Thursday, May 02, 2013

Singapore Teochew Memorial Park [新加坡潮州公墓] - A Cemetery for Over 20,000 Unclaimed Remains @ Yishun

Similar to a lot of places in Singapore, the town where i stay was the subject of numerous ghost stories when i was studying in the neighbourhood schools. 

However, mentioned the existence of a columbarium in Yishun (not Mandai) and you would likely draw blanks from many of my fellow classmates.

I am going to leave the columbarium for another day as my focus today is on this memorial park (circled in red) next to the columbarium. What's so interesting about it? Well, you would know shortly.

Before Ahmad Ibrahim Primary School was built, my apartment has a direct view of the memorial park and strangely (and shamefully) enough, i never gave much thought about it and didn't know anything of its history.

An incident six years ago piqued my curiousity but even then, the first time i stepped foot into the memorial park was only two weeks ago. Want to guess how long it took me to walk from my house to the park?

Five minutes. 

A bit of history about this memorial park. In the 1950s, a number of Teochew cemeteries in Outram and Orchard were acquired for redevelopment. Ngee Ann Kongsi, the company managing those cemeteries, decided to relocate the unclaimed remains to Guang De Shan (广德山); the cemetery in Yishun where the memorial park stands now.

It's true after-all; Yishun was really a cemetery! 

The iconic memorial plaque that seriously looks like a super-sized tombstone was first erected back in 1953 before undergoing renovation in 1962 and again in 1986. 

Elaborate praying ceremonies and rituals were held annually to remember these unknown Teochew pioneers, although on most days, you would be lucky to see anyone in the vicinity. 


To the back of the plaque was a small altar facing a large patch of greenery. Notice the latch on what seemed like a metal door? I was so tempted to open it and take a peek!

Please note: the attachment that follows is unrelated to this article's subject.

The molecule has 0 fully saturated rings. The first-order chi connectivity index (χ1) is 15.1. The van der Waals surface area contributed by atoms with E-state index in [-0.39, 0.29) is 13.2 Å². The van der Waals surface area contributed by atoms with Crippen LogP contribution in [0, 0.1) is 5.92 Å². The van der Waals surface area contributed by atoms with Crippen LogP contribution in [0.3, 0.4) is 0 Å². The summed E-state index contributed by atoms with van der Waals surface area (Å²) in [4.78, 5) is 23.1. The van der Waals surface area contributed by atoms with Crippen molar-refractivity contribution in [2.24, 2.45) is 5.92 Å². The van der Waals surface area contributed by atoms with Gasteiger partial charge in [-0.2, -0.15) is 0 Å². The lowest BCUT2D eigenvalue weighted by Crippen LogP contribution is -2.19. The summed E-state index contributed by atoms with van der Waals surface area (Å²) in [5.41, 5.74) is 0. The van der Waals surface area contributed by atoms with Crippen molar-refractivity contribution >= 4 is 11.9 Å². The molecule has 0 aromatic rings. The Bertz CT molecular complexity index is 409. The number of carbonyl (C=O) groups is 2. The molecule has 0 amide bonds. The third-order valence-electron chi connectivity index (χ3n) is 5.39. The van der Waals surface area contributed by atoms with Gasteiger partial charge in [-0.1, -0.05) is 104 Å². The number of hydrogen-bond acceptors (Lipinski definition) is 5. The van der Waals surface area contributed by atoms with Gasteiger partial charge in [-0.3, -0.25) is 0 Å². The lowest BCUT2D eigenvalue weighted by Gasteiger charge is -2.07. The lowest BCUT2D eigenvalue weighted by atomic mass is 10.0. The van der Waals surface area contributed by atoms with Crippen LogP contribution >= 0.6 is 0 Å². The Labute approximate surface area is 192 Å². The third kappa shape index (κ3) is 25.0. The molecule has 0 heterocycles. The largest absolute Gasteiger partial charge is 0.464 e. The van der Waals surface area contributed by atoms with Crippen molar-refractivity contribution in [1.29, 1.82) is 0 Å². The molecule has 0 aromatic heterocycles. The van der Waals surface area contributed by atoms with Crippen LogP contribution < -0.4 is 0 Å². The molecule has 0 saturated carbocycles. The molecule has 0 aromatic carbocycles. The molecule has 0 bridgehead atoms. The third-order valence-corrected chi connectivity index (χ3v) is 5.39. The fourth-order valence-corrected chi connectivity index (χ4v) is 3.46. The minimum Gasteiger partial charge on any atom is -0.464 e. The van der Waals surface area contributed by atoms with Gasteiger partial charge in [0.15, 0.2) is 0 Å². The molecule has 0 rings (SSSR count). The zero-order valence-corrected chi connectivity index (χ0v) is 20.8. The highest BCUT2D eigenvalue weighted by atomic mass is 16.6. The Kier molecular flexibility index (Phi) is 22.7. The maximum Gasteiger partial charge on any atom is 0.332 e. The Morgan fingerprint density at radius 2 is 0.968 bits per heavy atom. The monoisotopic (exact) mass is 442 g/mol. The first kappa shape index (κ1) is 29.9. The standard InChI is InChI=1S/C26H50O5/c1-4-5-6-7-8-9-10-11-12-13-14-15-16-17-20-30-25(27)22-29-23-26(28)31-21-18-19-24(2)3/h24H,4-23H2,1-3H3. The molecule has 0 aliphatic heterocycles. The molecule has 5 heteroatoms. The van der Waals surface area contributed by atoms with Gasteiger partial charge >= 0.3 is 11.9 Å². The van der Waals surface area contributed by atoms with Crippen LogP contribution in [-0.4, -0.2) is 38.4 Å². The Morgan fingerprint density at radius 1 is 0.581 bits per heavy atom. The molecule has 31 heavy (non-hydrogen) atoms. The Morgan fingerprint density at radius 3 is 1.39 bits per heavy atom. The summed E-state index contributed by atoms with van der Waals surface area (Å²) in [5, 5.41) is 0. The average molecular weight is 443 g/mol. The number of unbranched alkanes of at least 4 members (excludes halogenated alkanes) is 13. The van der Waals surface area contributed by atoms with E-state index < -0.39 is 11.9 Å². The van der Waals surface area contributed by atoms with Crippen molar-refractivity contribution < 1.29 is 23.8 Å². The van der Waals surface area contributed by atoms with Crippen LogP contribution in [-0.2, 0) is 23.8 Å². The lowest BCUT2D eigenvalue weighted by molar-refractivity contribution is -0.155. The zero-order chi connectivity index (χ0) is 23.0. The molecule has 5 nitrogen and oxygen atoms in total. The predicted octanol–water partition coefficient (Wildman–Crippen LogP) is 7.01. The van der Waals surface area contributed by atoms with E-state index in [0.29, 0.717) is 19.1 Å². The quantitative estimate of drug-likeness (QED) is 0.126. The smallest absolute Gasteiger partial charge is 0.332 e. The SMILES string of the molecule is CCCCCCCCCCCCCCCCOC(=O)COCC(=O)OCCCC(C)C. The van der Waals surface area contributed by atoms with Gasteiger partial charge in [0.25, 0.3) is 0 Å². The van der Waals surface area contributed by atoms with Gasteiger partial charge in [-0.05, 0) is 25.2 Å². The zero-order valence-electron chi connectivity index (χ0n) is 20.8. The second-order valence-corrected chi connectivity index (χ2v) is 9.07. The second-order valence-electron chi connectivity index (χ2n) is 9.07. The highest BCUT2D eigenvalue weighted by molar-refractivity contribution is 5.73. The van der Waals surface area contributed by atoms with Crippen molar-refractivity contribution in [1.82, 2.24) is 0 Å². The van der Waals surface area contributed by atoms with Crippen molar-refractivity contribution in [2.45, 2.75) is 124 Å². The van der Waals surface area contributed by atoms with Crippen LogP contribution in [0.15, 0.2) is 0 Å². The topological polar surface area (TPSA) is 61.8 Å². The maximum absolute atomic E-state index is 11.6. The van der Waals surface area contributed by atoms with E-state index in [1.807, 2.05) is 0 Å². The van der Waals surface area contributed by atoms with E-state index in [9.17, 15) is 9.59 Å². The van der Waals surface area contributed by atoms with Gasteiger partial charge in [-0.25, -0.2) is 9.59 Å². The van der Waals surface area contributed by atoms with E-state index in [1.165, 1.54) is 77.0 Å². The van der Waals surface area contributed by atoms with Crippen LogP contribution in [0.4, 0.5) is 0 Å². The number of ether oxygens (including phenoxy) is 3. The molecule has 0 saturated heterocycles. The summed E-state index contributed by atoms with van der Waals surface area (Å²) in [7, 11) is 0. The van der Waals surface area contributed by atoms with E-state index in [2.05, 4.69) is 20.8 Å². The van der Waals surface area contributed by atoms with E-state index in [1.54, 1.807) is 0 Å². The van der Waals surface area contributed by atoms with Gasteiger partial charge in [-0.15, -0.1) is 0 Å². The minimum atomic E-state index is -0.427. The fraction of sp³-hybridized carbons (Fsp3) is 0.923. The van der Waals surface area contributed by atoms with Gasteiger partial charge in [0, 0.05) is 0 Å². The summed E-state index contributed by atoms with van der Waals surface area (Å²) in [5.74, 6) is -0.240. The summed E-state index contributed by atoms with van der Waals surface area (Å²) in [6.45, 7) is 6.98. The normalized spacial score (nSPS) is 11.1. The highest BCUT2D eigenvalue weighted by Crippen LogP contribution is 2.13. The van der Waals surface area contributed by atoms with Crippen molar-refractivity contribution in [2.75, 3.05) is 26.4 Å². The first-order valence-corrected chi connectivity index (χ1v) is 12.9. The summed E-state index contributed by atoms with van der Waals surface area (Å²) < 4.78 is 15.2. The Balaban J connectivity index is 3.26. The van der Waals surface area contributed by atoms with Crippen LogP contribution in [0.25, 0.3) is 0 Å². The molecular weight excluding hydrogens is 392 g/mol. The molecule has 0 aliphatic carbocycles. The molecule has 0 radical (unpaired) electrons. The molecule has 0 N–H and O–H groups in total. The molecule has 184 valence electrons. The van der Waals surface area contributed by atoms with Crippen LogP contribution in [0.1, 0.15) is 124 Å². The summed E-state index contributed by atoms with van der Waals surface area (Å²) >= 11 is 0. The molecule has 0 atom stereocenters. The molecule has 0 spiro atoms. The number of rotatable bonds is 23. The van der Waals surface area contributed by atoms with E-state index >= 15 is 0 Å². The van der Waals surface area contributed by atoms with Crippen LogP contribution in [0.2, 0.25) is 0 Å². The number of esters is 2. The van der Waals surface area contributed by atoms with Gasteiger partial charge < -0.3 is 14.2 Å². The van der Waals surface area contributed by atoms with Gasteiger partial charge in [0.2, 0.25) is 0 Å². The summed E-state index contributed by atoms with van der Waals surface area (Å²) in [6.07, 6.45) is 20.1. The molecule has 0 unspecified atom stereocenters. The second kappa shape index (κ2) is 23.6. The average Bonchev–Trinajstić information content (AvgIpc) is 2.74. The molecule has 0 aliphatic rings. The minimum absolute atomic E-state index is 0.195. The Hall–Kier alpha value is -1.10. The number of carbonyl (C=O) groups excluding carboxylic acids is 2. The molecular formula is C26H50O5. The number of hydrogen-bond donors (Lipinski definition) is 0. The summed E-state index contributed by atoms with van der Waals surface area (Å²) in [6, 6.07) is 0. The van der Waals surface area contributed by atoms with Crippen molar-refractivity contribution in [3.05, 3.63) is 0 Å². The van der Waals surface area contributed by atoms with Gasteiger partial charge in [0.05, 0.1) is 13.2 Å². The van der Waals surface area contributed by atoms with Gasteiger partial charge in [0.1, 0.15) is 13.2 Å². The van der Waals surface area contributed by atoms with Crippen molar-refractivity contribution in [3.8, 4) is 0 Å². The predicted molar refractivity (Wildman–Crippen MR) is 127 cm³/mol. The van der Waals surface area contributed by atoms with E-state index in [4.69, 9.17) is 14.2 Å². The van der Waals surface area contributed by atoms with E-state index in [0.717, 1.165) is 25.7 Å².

Living next or near to a cemetery is taboo for Chinese yet i am aware that Chinese cemeteries are also known to have fantastic Feng Shui in order to ensure a good life (in this respect, it would usually mean prosperity, wealth and good luck) for descendants of the deceased. By aligning to this concept, i am actually trying my best to comfort myself for living so close! 

I am not the closest by the way! Residents of block 123 have a much clearer view of the memorial park than me. Going back to my previous concept, those residents would also have a much better life than me! 

This is the Yishun Columbarium to the left of the park. Unfortunately, i could not afford the time to explore its surrounding that day.

追思先人 - four simple Chinese characters that hold a strong meaning to all Singaporeans. Without the contribution of pioneers, regardless of race, Singapore would not be what she is today. For that, they deserve our utmost respect and a space in our memory. 

Question time! The memorial park is not big so how could it house over 20,000 unclaimed remains? The answer shall be revealed in another entry. A teaser - this is related to the incident six years ago. 

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Location
As above [red star].

12 comments:

  1. Many thanks for yr informative posting. I rode the trains and pass the site each weekday morning when I worked for an MNC in Yishun .. seeing it as a memorial/ columbarium but not knowing the history behind it. Ahh! there's part 2 :)

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    1. there would be two more parts but they would be shorter! nonetheless, i hope you would enjoy them as well. :)

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  2. behind the metal door, it is urns of ashes. ...

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  3. Great job Cavin! I didn't know. Let me share my YouTube video about Mandai Teochew Cemetary which is no more around. https://www.youtube.com/watch?v=mzjXQ1mlMnc

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    1. Thanks! It's a pity i only took a few pictures of the Kwong Hou Sua before it was entirely exhumed to make way as a new train depot.

      You may find them @ http://cavinteo.blogspot.sg/2006/08/cemeteries-expedition-chinese-cemetery.html. Thanks for the video link!

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  4. i stayed around this place in 60s and 70s

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    1. interesting!! any photos / stories to share? :)

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  5. is the Singapore Teochew Memorial Park [新加坡潮州公墓] opens to the public. tx

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    Replies
    1. No one stopped me when i visited although i did notice the gate is locked sometimes.

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